November 10, 2010 8:32 AM


Masterskill plunges on PTPTN woes
Written by Jenny Ng
Tuesday, 09 November 2010 11:58

KUALA LUMPUR: It appears that some of the mega-IPOs of this year are taking turns to sink. After JCY International Bhd’s shares sank in July and August following a labour strike and concerns over the outlook for the hard disk drive industry, it is now the turn of education provider Masterskill Education Group Bhd.

Masterskill, which offers nursing courses and allied health sciences education programmes, was listed in May this year in an exercise that raised some RM779 million at its IPO price of RM3.80 per share.

Its shares have fallen steadily after hitting an all-time high of RM4.30 in late July. The selling pressure accelerated sharply over the past week.

Last Thursday, before the Deepavali holiday, Masterskill’s stock opened at RM2.72 and fell 15.1% to touch RM2.31 before closing at RM2.40. A total 5.06 million shares were traded.

The sell-down continued yesterday, with the stock hitting a new intra-day all-time low of RM2.25 in active trade with 4.2 million shares exchanging hands. Its shares closed at RM2.33, falling 4.9% from RM2.45 at the opening bell.

The selling of Masterskill’s shares is in sharp contrast to other education stocks, such as HELP International Corp and SEG International Bhd, which have been more resilient over the past week.

Masterskill CEO Datuk Seri Edmund Santhara, who is a major shareholder with a 22.1% stake, has seen his investment value drop substantially after the share price plunge.

Indeed, prospects for the education sector in general are seen as positive given its defensive recession-proof earnings, rising demand for local and twinning courses and a growing overseas student base.

Why then the specific sell-off in Masterskill?

The sell-down may be due to concerns that the National Higher Education Loan Fund (PTPTN) could be facing a deficit of RM46 billion, as highlighted in the 2009 Auditor-General’s (AG) Report. The matter was one of nine major irregularities identified in the AG’s report. Moreover, there are also fears Masterskill’s stock could see overhang pressures once the six-month moratorium on selling by its pre-IPO investors ends on Nov 18.

According to the AG’s report, based on cash flow projections, PTPTN will face a deficit of RM45.89 billion up to the end of the 11th Malaysia Plan in 2016.

As such, PTPTN needed additional funds amounting to RM8.56 billion under the Ninth Malaysia Plan, RM15.67 billion under the 10th Malaysia Plan and RM21.66 billion under the 11th Malaysia Plan.

Masterskill is said to rely on PTPTN to provide financing for 95% of its students.

Alliance Research issued a note yesterday on Masterskill following a teleconference with the group’s CFO. In the report, Alliance Research downgraded the stock from “buy” to “hold” and lowered its target price from RM4.20 to RM2.47.

The research house’s target price is based on a forward price-earnings ratio of 7.6 times, which is 40% below the industry average PER of 13 times.

“The steep discount to industry peers we deem justifiable, given the regulatory risk on Masterskill has heightened due to troubles in PTPTN, amid an impending end of the moratorium against certain shareholders,” it said.

The report notes that the moratorium on the selling of Masterskill shares held by pre-IPO shareholders is due to expire next week, though it adds that the group has received no indication of any intention by existing shareholders to sell their stakes.

On the PTPTN issue, Alliance Research said the government will need to address the shortcomings in PTPTN, though there has yet to be any formal response from the authorities on the matter. It notes that any revamp or reorganisation will likely be lengthy and protracted.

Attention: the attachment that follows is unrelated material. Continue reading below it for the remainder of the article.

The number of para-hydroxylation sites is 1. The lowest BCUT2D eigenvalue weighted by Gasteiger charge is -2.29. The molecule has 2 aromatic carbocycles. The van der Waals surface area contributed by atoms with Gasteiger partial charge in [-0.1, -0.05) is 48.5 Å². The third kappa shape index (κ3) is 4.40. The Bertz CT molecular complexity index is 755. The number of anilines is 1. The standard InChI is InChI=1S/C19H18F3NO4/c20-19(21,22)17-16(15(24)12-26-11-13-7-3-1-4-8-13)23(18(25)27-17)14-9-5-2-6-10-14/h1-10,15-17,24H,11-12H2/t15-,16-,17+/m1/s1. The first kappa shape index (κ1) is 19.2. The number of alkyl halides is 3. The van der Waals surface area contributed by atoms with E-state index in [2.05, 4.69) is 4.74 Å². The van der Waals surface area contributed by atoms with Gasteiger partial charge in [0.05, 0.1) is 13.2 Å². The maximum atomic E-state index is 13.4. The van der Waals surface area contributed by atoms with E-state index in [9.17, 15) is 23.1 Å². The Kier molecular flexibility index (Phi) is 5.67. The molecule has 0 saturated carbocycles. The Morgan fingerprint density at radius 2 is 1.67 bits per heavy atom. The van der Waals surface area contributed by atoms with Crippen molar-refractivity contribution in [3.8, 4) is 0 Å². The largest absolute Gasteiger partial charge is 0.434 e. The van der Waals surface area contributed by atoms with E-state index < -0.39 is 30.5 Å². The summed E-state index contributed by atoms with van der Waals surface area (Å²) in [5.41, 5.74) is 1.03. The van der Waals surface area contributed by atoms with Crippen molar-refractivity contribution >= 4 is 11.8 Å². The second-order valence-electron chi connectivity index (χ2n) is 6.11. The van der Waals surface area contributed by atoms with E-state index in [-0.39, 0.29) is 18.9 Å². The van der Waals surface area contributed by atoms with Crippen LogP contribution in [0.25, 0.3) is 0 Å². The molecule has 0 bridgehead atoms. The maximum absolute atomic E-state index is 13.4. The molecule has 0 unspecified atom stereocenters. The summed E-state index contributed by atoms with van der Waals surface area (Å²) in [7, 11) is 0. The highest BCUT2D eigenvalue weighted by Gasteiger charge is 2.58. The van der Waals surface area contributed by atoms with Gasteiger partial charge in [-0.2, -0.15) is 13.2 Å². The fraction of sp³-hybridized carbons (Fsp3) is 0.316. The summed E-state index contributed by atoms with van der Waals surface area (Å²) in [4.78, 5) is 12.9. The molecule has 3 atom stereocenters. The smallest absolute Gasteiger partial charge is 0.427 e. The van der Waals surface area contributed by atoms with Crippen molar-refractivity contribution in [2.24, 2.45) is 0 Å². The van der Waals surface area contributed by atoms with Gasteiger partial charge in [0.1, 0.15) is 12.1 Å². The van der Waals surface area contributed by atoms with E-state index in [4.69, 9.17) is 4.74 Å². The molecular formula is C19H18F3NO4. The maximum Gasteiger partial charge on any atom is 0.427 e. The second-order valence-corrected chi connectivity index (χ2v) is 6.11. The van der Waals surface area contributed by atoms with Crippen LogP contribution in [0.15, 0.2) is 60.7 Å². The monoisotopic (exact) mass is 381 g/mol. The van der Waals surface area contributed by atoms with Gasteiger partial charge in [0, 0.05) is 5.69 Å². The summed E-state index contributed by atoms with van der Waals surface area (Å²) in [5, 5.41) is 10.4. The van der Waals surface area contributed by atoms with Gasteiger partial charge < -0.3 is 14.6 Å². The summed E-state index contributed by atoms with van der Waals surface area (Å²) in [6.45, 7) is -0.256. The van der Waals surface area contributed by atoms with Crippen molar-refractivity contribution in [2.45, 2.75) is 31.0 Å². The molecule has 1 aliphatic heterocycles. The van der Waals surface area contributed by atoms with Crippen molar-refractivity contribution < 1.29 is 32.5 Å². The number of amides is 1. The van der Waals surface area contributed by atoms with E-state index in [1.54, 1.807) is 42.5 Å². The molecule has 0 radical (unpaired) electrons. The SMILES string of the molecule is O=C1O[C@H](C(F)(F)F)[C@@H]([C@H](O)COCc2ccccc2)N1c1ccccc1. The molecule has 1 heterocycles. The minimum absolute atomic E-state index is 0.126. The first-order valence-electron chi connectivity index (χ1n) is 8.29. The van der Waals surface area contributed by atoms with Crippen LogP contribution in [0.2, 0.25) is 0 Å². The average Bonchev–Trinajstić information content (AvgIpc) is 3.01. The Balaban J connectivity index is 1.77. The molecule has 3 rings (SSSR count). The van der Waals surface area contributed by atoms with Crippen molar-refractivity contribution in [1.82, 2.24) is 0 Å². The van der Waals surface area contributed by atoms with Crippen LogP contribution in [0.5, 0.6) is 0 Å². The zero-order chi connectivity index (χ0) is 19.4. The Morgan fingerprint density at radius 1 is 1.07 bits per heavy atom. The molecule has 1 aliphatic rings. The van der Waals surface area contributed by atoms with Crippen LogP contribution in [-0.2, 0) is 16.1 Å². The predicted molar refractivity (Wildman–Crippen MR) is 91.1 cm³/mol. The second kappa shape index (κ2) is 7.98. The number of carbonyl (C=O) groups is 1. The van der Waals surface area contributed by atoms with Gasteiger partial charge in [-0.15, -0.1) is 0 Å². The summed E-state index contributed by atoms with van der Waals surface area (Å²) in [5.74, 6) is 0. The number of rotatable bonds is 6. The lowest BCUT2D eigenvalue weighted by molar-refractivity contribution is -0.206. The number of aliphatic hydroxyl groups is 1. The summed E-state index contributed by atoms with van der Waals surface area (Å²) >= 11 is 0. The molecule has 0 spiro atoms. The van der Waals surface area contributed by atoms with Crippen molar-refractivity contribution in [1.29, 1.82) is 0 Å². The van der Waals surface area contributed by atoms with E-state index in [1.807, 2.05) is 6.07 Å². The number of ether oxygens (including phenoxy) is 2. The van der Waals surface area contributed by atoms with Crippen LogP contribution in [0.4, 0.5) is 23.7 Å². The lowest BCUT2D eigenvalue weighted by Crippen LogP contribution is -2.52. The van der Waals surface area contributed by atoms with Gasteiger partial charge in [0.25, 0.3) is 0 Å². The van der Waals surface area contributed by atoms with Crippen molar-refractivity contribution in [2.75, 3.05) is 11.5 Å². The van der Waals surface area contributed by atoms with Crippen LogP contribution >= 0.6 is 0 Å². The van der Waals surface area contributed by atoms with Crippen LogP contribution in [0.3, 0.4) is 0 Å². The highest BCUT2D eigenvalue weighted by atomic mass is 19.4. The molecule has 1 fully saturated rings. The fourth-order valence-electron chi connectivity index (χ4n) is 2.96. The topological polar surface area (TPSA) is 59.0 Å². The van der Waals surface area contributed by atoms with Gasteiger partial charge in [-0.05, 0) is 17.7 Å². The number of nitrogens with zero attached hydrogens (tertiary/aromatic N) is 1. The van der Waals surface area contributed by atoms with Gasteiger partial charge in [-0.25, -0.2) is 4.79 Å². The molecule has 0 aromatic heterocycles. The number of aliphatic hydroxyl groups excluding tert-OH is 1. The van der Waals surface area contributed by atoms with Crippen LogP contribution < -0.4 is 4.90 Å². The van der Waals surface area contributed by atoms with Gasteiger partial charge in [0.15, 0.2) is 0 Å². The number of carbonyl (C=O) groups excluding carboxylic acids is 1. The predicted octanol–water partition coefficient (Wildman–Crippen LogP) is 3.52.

“Masterskill depends on PTPTN funding for 95% of its students. The issues in PTPTN and the lack of response from the government at present are increasing the uncertainty surrounding its ability to provide financing for its students,” the research house added.

The report also points out that substantial shareholder Fidelity Management and Research LLC, better known as Fidelity Investments, has been trimming its stake in the education group since Oct 14. By September this year, Fidelity had almost doubled its stake in Masterskill since its listing on May 18, owning 38.64 million shares, representing a 9.43% stake from the original 5.34%.

According to the latest filings with Bursa Malaysia, Fidelity still owns 36.3 million shares or an 8.87% equity stake in Masterskill as at Nov 1.

The management of Masterskill could not be reached for comment.

When contacted, Hwang DBS Vickers Research, which covers the stock, said it is maintaining its “buy” call on the stock despite the negative sentiment.

“We have spoken consistently with management and are not aware of any negative impact on the company’s fundamentals although sentiment surrounding the stock has turned negative because of the AG’s report,” said an analyst covering Masterskill.

This is not the first time Masterskill’s shares have succumbed to a sharp sell-down.

The stock suffered a sharp decline in its share price in September when it fell 26% to RM2.96. According to a Sept 26 report in The Edge, CEO Datuk Seri Edmund Santhara said the decline was possibly due to a sell down by a hedge fund. There have also been delays in the openings of Masterskill’s Kuching and Johor campuses.

The company’s shares then rebounded, reaching an intra-day high of RM3.49 on Oct 12, only to fall again, this time plunging to yesterday’s intra-day low of RM2.25, before recovering to close at RM2.33.

The stock has fallen 38.7% from its IPO reference price of RM3.80 when it listed in May, and is down 44.5% from its all-time high of RM4.30 reached in July.

An analyst notes that the PTPTN issue facing Masterskill is not prevalent in the education industry, as the majority of students in most private colleges, such as HELP International Corp Bhd, are self or privately funded and do not depend on government loans.

This article appeared in The Edge Financial Daily, November 9, 2010.


KUALA LUMPUR: Masterskill Education Group Bhd (MEGB) has been in the limelight over the past few weeks for the unexpected and quick dip in its share price.